In December, Palgrave Macmillan released “Faith and Fascism: Catholic Intellectuals in Italy, 1925–43,” by Jorge Dagnino (Universidad de los Andes). The publisher’s description follows:
This is a study of the Federazione Universitaria Cattolica Italiana (FUCI) between 1925 and 1943, the organisation of Catholic Action for the university sector. The FUCI is highly significant to the study of Catholic politics and intellectual ideas, as a large proportion of the future Christian Democrats who ruled the country after World War II were formed within the ranks of the federation.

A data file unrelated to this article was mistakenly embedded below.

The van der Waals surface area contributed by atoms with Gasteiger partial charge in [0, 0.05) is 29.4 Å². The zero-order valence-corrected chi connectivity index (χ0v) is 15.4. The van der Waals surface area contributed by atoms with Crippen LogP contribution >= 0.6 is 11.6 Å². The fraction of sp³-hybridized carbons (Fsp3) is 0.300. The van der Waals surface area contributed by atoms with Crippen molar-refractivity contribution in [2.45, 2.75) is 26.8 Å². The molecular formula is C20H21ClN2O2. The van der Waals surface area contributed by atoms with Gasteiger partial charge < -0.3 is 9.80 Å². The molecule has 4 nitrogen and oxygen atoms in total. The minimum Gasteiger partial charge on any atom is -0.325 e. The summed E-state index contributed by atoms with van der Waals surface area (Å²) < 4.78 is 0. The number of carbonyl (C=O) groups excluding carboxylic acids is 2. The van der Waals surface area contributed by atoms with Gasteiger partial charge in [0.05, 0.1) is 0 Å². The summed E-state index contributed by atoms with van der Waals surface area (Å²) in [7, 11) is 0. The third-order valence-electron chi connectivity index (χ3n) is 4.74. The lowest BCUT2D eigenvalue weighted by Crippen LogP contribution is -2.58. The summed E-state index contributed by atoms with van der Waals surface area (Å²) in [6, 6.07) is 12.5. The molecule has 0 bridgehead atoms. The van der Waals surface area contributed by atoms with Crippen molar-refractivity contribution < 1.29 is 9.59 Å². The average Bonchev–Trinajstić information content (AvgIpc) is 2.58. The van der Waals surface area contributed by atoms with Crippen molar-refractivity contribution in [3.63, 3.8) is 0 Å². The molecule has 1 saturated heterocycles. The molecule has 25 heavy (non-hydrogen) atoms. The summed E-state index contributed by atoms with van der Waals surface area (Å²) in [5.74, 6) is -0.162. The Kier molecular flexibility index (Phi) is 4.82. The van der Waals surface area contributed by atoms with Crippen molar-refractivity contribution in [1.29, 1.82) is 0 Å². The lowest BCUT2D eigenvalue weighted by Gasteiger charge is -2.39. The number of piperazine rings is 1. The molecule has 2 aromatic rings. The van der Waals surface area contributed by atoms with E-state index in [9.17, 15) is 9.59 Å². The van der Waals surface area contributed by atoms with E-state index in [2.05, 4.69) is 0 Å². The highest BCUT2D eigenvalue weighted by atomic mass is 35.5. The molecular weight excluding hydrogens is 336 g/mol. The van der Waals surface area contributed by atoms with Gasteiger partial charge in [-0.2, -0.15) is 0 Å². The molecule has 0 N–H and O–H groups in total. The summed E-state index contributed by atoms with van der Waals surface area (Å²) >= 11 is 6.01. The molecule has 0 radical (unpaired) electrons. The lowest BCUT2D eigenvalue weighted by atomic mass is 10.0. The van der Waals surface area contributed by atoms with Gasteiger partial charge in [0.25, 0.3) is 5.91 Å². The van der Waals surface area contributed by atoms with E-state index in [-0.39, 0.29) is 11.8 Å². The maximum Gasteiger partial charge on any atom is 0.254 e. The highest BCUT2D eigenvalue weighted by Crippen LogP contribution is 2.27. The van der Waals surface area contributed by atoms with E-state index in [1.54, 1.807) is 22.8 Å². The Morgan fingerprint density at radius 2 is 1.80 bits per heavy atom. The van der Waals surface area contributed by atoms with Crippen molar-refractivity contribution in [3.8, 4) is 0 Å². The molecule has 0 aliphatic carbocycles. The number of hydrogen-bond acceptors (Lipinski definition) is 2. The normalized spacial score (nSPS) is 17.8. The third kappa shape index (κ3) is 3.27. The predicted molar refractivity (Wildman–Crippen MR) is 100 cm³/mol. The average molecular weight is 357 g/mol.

In broader terms, this is a contribution to the historiography of Fascist Italy and of Catholic politics and mentalities in Europe in the mid- twentieth century. It sets out to prove the fundamental ideological, political, social and cultural influences of Catholicism on the making of modern Italy and how it was inextricably linked to more secular forces in the shaping of the nation and the challenges faced by an emerging mass society. Furthermore, the book explores the influence exercised by Catholicism on European attitudes towards modernisation and modernity, and how Catholicism has often led the way in the search for a religious alternative modernity that could countervail the perceived deleterious effects of the Western liberal version of modernity.